Envisioning and implementing changes in current work activities and arrangements allow for continuous adaptation and reassessment, help identify additional training and skill requirements, and foster the development of new goals and employee interest in taking on new challenges. A structure and process have to be created to make this happen.
Development and communication
A change process must be invented that allows people to coordinate their perceptions of contradictions and problems to construct a shared vision. This can occur through the dialectic of collectively reflecting on problems, taking action to implement improvements, and then reflecting again on the effectiveness of the changes (Senior, 2001).
Shaping Implementation Strategies and Managing and Sustaining the Transition
Planning in the move phase ought to encompass discrete steps or partial goals which can be evaluated on an ongoing basis. The success of a change process cannot be visible at the end only but must become transparent as it moves along. Originally formulated goals may become the subject of corrective action if they turn out to be double-edged, unrealistic, or otherwise undesirable (Ivancevich and Matteson 2007).
Planning and organizing
The employees affected should be involved in determining what is needed to support and consolidate the new system. Glitches and problems often point to the areas where modifications and further development are needed. If this phase is not actively planned, and the process just somehow stops, participants’ expectations may be frustrated, and they may fall back into resignation Real growth and development occur, however, during the invisible recovery periods between training sessions. Similarly, learning and change phases have to alternate with phases of stabilization for change to take hold and for individuals to regain a sense of predictability and mastery (Hayes, 2006).
Most organizations make little effort to control implementation and transition, the challenges they face, and their strategies for addressing them down to the shop floor or the “front line” of their operation. The manufacturing worker who has never been informed about where the part that he or she produces goes is not a rare exception. The more employees know about the “bigger picture” and how their work fits into it, the more aligned their creativity becomes with future work demands.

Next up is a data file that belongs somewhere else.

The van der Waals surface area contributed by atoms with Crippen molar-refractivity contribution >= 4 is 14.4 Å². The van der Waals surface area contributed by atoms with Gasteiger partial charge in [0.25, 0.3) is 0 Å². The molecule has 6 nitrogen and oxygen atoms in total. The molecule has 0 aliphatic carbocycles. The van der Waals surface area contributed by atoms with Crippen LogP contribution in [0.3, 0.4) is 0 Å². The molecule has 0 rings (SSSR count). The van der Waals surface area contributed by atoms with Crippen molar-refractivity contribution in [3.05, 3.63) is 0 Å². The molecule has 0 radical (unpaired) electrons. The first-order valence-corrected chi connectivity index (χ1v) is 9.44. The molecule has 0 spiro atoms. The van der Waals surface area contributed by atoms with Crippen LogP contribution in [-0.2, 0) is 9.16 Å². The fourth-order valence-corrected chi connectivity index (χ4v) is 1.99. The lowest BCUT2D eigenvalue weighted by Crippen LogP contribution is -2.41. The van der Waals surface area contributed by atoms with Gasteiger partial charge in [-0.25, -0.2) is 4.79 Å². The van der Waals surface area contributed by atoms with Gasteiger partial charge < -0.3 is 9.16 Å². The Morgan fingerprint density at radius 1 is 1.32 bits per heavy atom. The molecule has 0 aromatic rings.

The purpose of intervention is to suggest optimal ways for changing a system and move in a specific direction, describe a developmental process that integrates individual learning and competence development with broader system change. This endeavor requires that we learn to think developmentally, which often is difficult for people who have been raised in the scientific traditions of Western civilization. There are probably many reasons that contribute to this difficulty, the most important, in our view, being the attribution fallacy and the linear cause-effect fallacy, discussed briefly below. People tend to join together with others who have similar interests to increase their power to exercise their preferences (Daft, 2003).
The need to create a mechanism for an ongoing dialogue is central to the processes of both individual competence development and social system change. Thus, people who perceive themselves to have overlapping interests often collaborate to achieve commonly held goals, while people who perceive themselves to have conflicting interests with others engage in various types of conflict, including violence, to achieve their goals. Information and communication are key ingredients in constructing a dialogue in which employees can invent alternatives and develop new goals.
Daft, R. L. 2003, Organizational Theory and Design. 9th Edition. South-Western College Pub; 8 edition.
Genus, A. 1998, The management of change: perspective and practice. London: International Thompson.
Hayes, J. 2006. The Theory and Practice of Change Management, Palgrave, 2nd Edition Palgrave Macmillan.
Ivancevich Michael T. Matteson John M. 2007. Organizational Change, Ashford University.
Levy, A., Merry, U. 1986. Organizational Transformation: Approaches, Strategies, Theories. Praeger Publishers.
Senior, Barbara. 2001. Organizational Change, Capstone Publishing.
Schien, E. H. 2000. Organizational Culture and Leadership. Jossey-Bass.
Sims, R.R. 2002, Managing Organizational Behavior. Quorum Books.
Stickland, F. 1998, The Dynamics of Change. London: Routledge.
Vonderembse, M. A., White G. P. 2003, Core concepts of operations management. Wiley.